Rearranging R.E.M.

Image result for r.e.m.After that last ice-water-to-the-face blog post, I figured I owed my devoted readers something a bit more upbeat. Whenever I need a pick-me-up, I turn to music, so let’s dip into one of my perennial loves and obsessions, a defunct band from Athens, Georgia, who spend the 80s and 90s walking the line between alternative and mainstream, and the subsequent decade paying for their audacity with diminishing (though never boring) returns. I’m talking about R.E.M., and I’m excited about them again because of a comedy podcast that recently shifted its focus onto the band.

R.E.M. was a genre-defying band in a time when genre was becoming increasingly important to marketing. Record stores, radio stations, and MTV (or the Canadian equivalent, MuchMusic) relied upon careful delineations between classic rock, new wave, folk, and country. R.E.M. sounded like none and all of those, so they spent much of their early careers relegated to a nebulous “college rock” category. But their sound was too exciting to stay confined to the margins, so bit by bit, they broke wide: first with singles like “The One I Love” and “It’s the End of the World as We Know It (And I Feel Fine),” then with whole albums like 1988’s revelatory Green.

About a year after its release, I scored a copy of Green on cassette and listened to it obsessively. The songs made very little sense to me, but the combination of Peter Buck’s jangling, frantic guitars and Michael Stipe’s hypnotic voice put a hook in my teenage brain. I remember scrutinizing the lyrics to “World Leader Pretend” as if they were Hamlet – and, indeed, they struck me as a similarly apt metaphor for the internal strife and social paralysis likely to seize a bright, awkward adolescent boy:

I sit at my table and wage war on myself
It seems like it’s all, it’s all for nothing
I know the barricades
And I know the mortar in the wall breaks
I recognize the weapons, I used them well

In the same song, Stipe sings “I raised the wall and I will be the one to knock it down” – and then, later, “It’s high time I’ve razed the walls that I’ve constructed.” Today, I marvel at the audacity of a lyricist willing to play on the homophones “raised/razed.” Back then, I zeroed in on the “wall” metaphor, adopting and personalizing it until it represented all my inhibitions and shortcomings. It would take me another few years to raze my personal wall, but when I finally did, R.E.M. was waiting for me, growing alongside me through the 90s with an astonishing run of puzzle-box albums unmatched since The Beatles.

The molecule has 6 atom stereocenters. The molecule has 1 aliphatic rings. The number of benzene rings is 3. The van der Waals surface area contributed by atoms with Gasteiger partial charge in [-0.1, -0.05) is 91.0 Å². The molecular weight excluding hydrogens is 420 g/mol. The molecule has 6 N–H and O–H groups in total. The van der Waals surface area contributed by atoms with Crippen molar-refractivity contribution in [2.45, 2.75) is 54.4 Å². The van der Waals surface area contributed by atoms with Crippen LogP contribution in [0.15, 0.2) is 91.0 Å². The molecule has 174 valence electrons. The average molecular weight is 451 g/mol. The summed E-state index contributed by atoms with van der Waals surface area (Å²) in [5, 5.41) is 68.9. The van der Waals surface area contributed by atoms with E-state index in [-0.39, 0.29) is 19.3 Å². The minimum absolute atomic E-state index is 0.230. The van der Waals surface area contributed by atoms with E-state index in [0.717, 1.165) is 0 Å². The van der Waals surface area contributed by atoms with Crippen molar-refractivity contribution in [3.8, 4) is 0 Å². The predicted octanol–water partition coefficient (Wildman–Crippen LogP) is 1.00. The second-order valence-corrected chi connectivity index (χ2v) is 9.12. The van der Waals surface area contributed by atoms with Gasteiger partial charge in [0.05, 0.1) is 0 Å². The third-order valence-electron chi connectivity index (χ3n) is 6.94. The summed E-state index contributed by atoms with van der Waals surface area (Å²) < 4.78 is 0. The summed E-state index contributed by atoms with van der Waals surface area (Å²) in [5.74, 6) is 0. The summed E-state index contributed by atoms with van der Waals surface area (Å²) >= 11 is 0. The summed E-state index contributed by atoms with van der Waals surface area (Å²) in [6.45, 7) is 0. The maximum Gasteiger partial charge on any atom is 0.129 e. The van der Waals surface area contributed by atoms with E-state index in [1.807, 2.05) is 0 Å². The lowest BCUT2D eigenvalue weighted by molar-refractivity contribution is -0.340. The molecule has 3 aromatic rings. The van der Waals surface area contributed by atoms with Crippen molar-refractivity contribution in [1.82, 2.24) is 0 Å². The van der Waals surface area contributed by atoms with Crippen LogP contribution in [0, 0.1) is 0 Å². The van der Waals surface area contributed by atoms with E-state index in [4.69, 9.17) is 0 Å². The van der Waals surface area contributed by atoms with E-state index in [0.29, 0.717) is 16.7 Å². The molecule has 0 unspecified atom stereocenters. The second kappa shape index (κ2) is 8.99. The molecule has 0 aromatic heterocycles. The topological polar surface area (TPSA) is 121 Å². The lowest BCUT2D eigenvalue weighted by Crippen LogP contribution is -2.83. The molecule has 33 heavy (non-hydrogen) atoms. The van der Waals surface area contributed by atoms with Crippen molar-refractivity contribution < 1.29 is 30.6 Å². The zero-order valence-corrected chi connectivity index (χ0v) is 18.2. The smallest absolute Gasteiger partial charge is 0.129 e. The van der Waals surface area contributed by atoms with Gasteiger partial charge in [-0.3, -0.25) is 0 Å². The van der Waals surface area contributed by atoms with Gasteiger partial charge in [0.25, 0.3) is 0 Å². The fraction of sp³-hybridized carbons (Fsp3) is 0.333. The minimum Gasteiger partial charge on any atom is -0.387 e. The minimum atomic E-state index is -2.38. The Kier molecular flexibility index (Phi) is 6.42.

It’s no exaggeration to say that, prior to R.E.M., I merely listened to music. The band taught me songcraft, the idea that every song and album involves conscious choices, just as a poet chooses every word to reverberate with those around it. And it didn’t hurt that Stipe’s lyrics were poetry, often written from the perspective of fictional personae very different than himself (though not always – see below). On an album like 1994’s Monster, even though the sound of the music was consistent from one track to the next, each song was like meeting a new character. For a burgeoning playwright like myself, this was a masterclass – how to sketch out of a fully-formed character in three verses and a chorus.

Sometimes, though, Stipe was honest and direct and vulnerable in a way I’ve rarely heard from male vocalists. I particularly love the lyrics to “Walk Unafraid,” from the underappreciated album Up; they are a hymn to nonconformists like himself, a credo to lay oneself bare and celebrate the pain that can result:

Say “keep within the boundaries if you want To play.”
Say “contradiction only makes it harder.”
How can I be what I want to be?
When all I want to do is strip away
These stilled constraints
And crush this charade
Shred this sad masquerade
I don’t need no persuading
I’ll trip, fall, pick myself up and
Walk unafraid
I’ll be clumsy instead
Hold my “love me or leave me” high

But his most famous confessional comes on 1991’s Out of Time, an (almost) perfect album from a band at the absolute top of their game. The second track, “Losing My Religion,” was one of R.E.M.’s biggest hits – which is remarkable for a song that’s essentially about coming out as bisexual: